Alex Okafor, Hau'oli Kikaha will battle to fill Saints' biggest need

METAIRIE, La. -- I used a “Who’s on First” analogy earlier this week to break down the New Orleans Saints' most intriguing depth-chart battle: the crowded linebacker position.

But a reader offered a great response on Twitter to help highlight another big one:

The Saints have identified that weakside edge rusher position on the opposite side from defensive end Cameron Jordan as a “must” in each of the past two offseasons. But they have yet to address it with a big-dollar free agent or high draft pick.

For now, anyway, they’re counting on a breakthrough from newly signed veteran Alex Okafor or third-year pro Hau'oli Kikaha, after both have battled injuries throughout their careers, or an even bigger breakthrough from third-round draft pick Trey Hendrickson or sixth-rounder Al-Quadin Muhammad. The media will get a first look at all of them Thursday, when the Saints hold their third OTA practice of the offseason (and the first one open to the media).

“We’re trying to find somebody that can hold down that other side opposite Cam,” Saints defensive coordinator Dennis Allen said. “We’ve got a lot of good candidates. And we’ll let the competition play out. But I do think there’s more depth at that position at this point in time in the year than maybe what we had last year at this point in time.

“Kikaha is coming back healthy. We signed Alex Okafor. We drafted Hendrickson and Muhammad. Obum [Gwacham] is going to be coming back off of injury. So it’s going to be exciting to see.”

The Saints’ inability to land a proven pass-rusher is easily the biggest disappointment of the offseason. But as I wrote during the draft, I can’t blame them for any of the moves they didn’t make, considering they would have had to overpay for a second- or third-tier DE in free agency or reach in the draft for a player who wasn’t graded highly enough on their board.

I am cautiously optimistic about the 26-year-old Okafor, who has shown some flashes of dynamic ability when healthy after being drafted in the fourth round by the Arizona Cardinals in 2013. He had eight sacks in 2014 before fading to just 5.5 sacks the past two seasons.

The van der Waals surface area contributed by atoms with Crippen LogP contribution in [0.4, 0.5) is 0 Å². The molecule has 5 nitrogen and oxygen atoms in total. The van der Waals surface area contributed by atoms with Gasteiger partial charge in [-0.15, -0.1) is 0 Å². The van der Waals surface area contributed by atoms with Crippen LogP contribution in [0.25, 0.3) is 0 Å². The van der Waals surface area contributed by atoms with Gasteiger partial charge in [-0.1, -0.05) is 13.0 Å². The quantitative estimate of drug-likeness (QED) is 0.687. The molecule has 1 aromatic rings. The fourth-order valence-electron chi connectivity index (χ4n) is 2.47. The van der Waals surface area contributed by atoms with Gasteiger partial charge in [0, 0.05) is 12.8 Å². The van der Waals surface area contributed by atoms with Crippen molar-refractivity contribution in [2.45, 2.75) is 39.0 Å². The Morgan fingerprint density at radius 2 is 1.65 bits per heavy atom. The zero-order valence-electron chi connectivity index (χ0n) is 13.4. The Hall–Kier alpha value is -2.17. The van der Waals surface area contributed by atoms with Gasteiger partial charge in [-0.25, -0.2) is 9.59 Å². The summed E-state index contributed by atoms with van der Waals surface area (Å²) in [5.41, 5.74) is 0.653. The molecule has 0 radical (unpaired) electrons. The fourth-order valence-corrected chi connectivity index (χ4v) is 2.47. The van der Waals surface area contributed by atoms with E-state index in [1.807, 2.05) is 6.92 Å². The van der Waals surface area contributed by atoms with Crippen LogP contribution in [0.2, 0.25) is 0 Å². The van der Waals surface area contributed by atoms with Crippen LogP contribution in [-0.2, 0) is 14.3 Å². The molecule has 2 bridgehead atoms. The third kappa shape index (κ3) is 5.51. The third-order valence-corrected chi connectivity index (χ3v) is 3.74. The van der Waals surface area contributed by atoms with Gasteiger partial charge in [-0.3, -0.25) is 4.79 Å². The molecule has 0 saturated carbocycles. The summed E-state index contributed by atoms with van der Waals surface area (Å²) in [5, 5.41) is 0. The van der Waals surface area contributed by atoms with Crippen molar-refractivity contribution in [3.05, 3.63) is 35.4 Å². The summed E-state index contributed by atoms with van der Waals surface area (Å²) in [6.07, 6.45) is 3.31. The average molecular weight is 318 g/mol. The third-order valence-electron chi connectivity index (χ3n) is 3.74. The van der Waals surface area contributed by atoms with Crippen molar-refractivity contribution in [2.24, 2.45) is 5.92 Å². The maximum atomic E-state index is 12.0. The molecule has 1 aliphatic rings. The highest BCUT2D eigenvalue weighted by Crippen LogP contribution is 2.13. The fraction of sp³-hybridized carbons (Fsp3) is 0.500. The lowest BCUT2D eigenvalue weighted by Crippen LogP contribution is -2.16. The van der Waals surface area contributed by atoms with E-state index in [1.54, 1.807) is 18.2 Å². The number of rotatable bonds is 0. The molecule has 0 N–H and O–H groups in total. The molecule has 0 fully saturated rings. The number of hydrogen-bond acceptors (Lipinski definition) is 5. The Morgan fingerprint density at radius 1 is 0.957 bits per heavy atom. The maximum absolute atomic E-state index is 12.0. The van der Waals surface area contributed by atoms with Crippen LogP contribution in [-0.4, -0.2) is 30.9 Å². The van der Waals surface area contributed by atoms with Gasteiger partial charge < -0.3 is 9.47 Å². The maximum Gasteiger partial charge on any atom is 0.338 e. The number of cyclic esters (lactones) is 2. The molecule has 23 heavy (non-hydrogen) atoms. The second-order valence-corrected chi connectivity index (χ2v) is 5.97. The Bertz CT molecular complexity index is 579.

Okafor (6-foot-5, 246 pounds) got a meaningful endorsement from one of the Saints’ core defensive players -- and one of his closest friends from their days at Texas: Kenny Vaccaro.

“Obviously, Kenny had a good relationship with him, so that gave us a little bit of insight or information about what type of guy he is,” said Allen, who added that Okafor’s tape made an impact on the Saints. “There were some things that we saw on tape. Although he’s had some injuries, when he’s been healthy, he’s been able to produce as far as being a pass-rusher.”

It will be interesting to see if Okafor or Kikaha is lining up with the first string Thursday, though the two will likely rotate as the offseason progresses. Kikaha, 24, was poised to be the Saints’ starting edge rusher on the weak side last season before he suffered an ACL injury during June minicamp. The 6-foot-3, 246-pounder, who was drafted in the second round in 2015, had four sacks as a part-time starter as a rookie.

Here are three other intriguing depth-chart battles:

Running back: It isn't an either-or situation between Mark Ingram and Adrian Peterson (or third-round draft pick Alvin Kamara) because they can all rotate and play different roles. But it will be fascinating to see how the Saints divide the work between two alpha backs used to being the main man.

Chances are they’ll both embrace the timeshare early, particularly because this is the best time of year for running backs, who always look fantastic in non-padded, non-tackling practice sessions.

Cornerback: Delvin Breaux should be a lock for a starting job after he battled injuries in 2016. But I'm eager to see if the 11th pick in the draft, Marshon Lattimore, can impress enough to earn the other starting job by summer's end. Lattimore is supremely athletic, but he had just one full season of starting experience at Ohio State.

In the meantime, veteran cornerbacks Sterling Moore and P.J. Williams (both coming off injury-plagued seasons) could take turns competing for the role as well.

Offensive line: There likely won’t be any surprises here during OTAs. First-round draft pick Ryan Ramczyk isn’t healthy enough yet (after hip surgery) to push veteran Zach Strief for his starting job, though that could change during training camp after the Saints deemed Ramczyk ahead of schedule in his recovery. On the flip side, starting center Max Unger will definitely be sidelined until at least the preseason because of foot surgery. Veteran backup Senio Kelemete is the natural replacement option, but second-year pro Jack Allen could make a run at the temp job.

The entire offensive line is intriguing. I’ll be anxious to see if stellar left tackle Terron Armstead can shed two years of injury woes; if left guard Andrus Peat can make the same type of leap in Year 3 that he made in Year 2; and if right guard Larry Warford can be a game-changer after the Saints signed him from the Detroit Lions in free agency for $8.5 million per year.